The Russians probably aren’t too worried about the F-35 fighter
The Russian invasion of Ukraine prompted several U.S. government reactions from sanctions, a ban on Russian oil imports, and a large increase in military aid to Ukraine. It remains to be seen exactly what effect these measures will have on the outcome of the war. None of it is likely to alleviate the suffering of the Ukrainian people in the short term.
But one gesture, sending a handful of F-35s to Eastern Europe, is highly unlikely to convince the Russians to change course.
President Biden has ordered six U.S. Air Force F-35s stationed Germany to NATO’s eastern flank. The F-35s will be joining 24 F-15s and F-16s which are also being sent to the region. The F-35s will be split up at bases in Estonia, Lithuania, and Romania for the foreseeable future. The commander of U.S. Air Forces in Europe said the deployment “enhances our defensive posture and amplifies the Alliance’s interoperability.”
A half-dozen aircraft of any type are unlikely to alter the strategic calculus of any country, to say nothing of Russia. Even if the F-35 could do everything the program’s boosters say it can, six F-35s could carry a total of 12 bombs in a stealth configuration, which would be necessary in the face of the Russian mobile S-400 surface-to-air missile systems.
Unfortunately, the F-35 is far from being the dominate force its partisans claim. Details of the F-35’s performance were recently revealed when I managed to obtain a copy of the “controlled unclassified information” version of the Director, Operational Test and Evaluation’s annual report, which showed that the program is performing far below expectations.
For one thing, the F-35 fleet can’t fly as often as it should even though F-35 program officials already set unusually low availability standards. The F-35 fleet managed an average availability rate of 61 percent last year, four points below the program’s low-bar goal. An effective aircraft program will be able to meet a standard of 75 to 80 percent mission capable rate. Several factors contribute to the F-35’s woes. The aircraft breaks down more often than anticipated, so replacement parts and spare engines are in short supply. The unexpected maintenance burdens have outstripped the capacity of technicians and the maintenance depots.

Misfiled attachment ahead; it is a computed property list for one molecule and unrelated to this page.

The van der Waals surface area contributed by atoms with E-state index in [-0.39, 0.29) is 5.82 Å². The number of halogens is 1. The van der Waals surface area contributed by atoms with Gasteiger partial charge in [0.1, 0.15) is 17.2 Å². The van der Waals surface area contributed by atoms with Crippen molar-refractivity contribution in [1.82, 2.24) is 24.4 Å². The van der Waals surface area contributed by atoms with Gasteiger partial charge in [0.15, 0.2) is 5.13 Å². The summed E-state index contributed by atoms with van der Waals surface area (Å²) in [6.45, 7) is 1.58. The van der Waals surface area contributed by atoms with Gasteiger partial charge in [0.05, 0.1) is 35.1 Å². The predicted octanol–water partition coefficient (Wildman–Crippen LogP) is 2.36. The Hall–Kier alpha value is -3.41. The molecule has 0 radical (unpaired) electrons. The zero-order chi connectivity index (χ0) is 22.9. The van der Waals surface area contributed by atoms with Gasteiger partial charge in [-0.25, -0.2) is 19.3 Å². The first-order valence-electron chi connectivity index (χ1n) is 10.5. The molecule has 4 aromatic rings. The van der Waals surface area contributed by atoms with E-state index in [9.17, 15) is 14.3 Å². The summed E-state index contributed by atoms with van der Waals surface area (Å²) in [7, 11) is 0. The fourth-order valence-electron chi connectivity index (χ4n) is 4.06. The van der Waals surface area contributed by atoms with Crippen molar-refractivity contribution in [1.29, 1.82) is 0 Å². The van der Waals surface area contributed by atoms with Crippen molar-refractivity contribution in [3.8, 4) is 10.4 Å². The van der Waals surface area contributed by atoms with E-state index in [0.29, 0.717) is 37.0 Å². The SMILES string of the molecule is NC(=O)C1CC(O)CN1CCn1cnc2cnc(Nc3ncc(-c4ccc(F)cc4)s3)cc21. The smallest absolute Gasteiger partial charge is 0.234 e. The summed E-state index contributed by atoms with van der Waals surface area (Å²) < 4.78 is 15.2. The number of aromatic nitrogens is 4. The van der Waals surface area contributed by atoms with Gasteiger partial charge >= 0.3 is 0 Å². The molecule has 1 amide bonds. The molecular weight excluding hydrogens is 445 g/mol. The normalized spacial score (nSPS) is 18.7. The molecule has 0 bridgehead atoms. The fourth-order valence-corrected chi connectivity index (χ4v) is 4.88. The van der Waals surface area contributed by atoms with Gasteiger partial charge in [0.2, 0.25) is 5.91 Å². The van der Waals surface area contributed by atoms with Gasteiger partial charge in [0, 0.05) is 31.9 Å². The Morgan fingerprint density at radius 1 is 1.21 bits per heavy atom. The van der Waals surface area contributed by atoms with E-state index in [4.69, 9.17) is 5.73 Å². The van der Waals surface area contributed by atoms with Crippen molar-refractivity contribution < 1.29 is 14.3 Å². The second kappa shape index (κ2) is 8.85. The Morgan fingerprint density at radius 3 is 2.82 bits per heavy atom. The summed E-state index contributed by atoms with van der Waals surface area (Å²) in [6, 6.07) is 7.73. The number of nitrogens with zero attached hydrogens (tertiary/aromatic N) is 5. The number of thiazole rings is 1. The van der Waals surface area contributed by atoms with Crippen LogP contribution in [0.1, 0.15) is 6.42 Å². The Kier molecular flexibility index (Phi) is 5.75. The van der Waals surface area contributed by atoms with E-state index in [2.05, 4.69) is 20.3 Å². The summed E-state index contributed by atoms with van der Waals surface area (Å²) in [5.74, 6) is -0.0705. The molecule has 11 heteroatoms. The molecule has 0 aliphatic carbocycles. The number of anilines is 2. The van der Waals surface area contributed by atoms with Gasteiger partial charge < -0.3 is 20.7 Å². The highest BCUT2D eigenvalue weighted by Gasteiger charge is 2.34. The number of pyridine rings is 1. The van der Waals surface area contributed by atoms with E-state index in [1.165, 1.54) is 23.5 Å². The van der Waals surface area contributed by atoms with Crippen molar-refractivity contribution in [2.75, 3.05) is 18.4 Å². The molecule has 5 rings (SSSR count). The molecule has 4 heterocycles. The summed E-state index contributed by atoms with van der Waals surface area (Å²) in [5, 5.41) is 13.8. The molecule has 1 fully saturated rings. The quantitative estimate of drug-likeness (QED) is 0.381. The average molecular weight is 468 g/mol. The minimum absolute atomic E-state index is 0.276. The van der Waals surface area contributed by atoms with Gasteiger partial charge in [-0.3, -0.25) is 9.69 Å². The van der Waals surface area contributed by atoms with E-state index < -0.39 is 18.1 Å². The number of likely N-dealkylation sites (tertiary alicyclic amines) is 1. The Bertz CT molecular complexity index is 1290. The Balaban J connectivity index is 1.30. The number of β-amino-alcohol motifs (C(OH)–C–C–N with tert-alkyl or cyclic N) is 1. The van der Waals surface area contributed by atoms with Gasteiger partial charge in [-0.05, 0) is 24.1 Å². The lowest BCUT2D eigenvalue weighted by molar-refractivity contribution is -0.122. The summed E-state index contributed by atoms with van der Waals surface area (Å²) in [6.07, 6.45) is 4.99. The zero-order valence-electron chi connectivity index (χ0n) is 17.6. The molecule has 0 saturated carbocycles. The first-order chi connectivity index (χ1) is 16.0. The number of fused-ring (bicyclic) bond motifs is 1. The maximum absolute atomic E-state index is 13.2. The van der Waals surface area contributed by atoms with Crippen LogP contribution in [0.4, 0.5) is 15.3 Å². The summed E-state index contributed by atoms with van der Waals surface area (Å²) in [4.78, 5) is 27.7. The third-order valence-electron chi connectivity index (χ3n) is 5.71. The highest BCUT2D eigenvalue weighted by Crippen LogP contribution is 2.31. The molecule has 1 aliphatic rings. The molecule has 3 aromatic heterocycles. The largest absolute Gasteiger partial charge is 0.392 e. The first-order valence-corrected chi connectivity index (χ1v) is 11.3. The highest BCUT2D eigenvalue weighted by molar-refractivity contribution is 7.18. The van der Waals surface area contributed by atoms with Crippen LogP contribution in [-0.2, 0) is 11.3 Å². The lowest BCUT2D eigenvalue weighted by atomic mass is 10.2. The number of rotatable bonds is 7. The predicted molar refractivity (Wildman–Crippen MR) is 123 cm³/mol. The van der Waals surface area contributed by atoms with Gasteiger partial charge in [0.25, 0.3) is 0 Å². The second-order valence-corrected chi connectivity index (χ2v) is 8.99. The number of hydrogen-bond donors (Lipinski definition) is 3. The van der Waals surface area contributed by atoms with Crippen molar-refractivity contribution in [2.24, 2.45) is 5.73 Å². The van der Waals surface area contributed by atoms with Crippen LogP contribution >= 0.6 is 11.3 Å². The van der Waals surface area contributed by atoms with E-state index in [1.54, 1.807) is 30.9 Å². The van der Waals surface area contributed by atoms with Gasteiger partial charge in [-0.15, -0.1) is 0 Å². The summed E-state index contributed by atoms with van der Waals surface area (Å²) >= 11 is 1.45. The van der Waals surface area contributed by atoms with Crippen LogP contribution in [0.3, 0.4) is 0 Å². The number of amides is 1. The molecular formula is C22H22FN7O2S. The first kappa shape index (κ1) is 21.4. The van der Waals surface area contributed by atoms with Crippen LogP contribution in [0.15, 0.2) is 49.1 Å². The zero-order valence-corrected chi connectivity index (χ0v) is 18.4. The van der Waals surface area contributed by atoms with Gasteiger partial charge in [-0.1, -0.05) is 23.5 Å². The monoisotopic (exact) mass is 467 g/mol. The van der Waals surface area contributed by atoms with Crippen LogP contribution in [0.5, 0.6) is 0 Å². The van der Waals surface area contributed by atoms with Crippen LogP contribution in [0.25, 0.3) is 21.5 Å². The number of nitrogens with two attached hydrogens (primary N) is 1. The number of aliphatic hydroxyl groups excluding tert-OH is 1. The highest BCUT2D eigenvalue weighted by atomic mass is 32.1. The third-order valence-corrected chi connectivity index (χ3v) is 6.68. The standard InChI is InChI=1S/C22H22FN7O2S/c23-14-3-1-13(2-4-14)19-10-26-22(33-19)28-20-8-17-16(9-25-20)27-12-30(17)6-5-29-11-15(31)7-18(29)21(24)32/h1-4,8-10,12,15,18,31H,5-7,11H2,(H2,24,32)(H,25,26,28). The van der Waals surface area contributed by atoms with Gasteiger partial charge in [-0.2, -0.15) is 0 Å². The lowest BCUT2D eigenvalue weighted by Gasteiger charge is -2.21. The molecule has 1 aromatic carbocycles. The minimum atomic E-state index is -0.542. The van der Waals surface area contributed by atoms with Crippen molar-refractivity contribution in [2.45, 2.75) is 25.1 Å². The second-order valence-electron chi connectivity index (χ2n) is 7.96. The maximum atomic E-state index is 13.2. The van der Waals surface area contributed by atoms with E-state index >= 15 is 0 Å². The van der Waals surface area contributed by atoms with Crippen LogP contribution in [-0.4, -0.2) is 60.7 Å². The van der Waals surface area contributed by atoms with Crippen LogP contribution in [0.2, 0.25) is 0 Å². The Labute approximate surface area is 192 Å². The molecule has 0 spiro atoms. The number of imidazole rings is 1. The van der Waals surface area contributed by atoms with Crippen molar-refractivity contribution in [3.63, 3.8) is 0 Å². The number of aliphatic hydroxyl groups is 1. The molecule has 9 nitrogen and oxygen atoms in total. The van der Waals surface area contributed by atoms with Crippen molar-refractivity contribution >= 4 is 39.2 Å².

Lockheed Martin won the Joint Strike Fighter competition in October 2001. That means that the F-35 has been in development for more than 20 years already. During that time, more than $62.5 billion has been spent on the program in research and development alone. Despite all that time and resources, the F-35 remains an underdeveloped aircraft. It will still take years to complete the design during a process program officials have dubbed “modernization” but is really a second chance to finish work that should have been completed during the initial development effort.
The testing report showed that engineers are still trying to correct 845 design flaws. Their challenge is compounded by the fact that new problems are discovered almost as fast as the known flaws are fixed. Many of these “deficiencies,” as the Pentagon prefers to call them, have to do with cyber vulnerabilities. The F-35 used to be frequently described as a “flying computer,” although that happens rarely today. The reason is simple: one of the aircraft’s biggest weaknesses is its vulnerability to cyberattacks. Three testing directors in a row have warned about the hacking danger, but many of their concerns have yet to be fixed.
No one is even sure if the F-35 can operate in the kind of high-threat environment Russian forces have established in Ukraine. Program boosters claim the aircraft’s stealth capabilities will allow it to operate in the face of modern air defenses, but the services and their industry partners haven’t been able to even develop the testing platform necessary to prove it. Program officials have known since the very beginning they would need a fully validated and verified simulation facility to test the F-35’s ability to penetrate enemy airspace.
Program leaders included development of the testing simulator to Lockheed Martin as part of the original F-35 development contract. That meant the Pentagon tasked the prime contractor to design and build the facility that would be used to confirm that the contractor had delivered an effective product. It was like telling a student to write their own exam. Unsurprisingly, Lockheed Martin dragged its feet and failed to develop a usable testing simulator.
The Navy took up the project in 2015 but has so far been unable to complete the software programming necessary to fully replicate the F-35’s demonstrated performance in real-world flight tests. The F-35 program executive officer announced recently that the Navy’s Joint Simulation Environment will not be ready to conduct the remaining tests necessary for a full rate production decision until the summer of 2023. Should the F-35s currently in Eastern Europe be pressed into service, their first significant operational test will be over a two-way firing range and no one really knows how they will work.
After more than two weeks of combat in Ukraine, air power hasn’t played as much of a part in the conflict as many people expected. The absence of a massive Russian air campaign has prompted headlines like “The curious case of Russia’s missing air force.” For those whose careers and livelihoods depend on making people believe that airpower is the sine qua non of any military operation, the so far unimpressive Russian aerial demonstration is understandably distressing. It is difficult to make the case that the United States needs to bankrupt itself by spending $1.7 trillion to purchase and operate a fleet of F-35s when one of the giants it is designed to slay turns out to be a less than average mortal.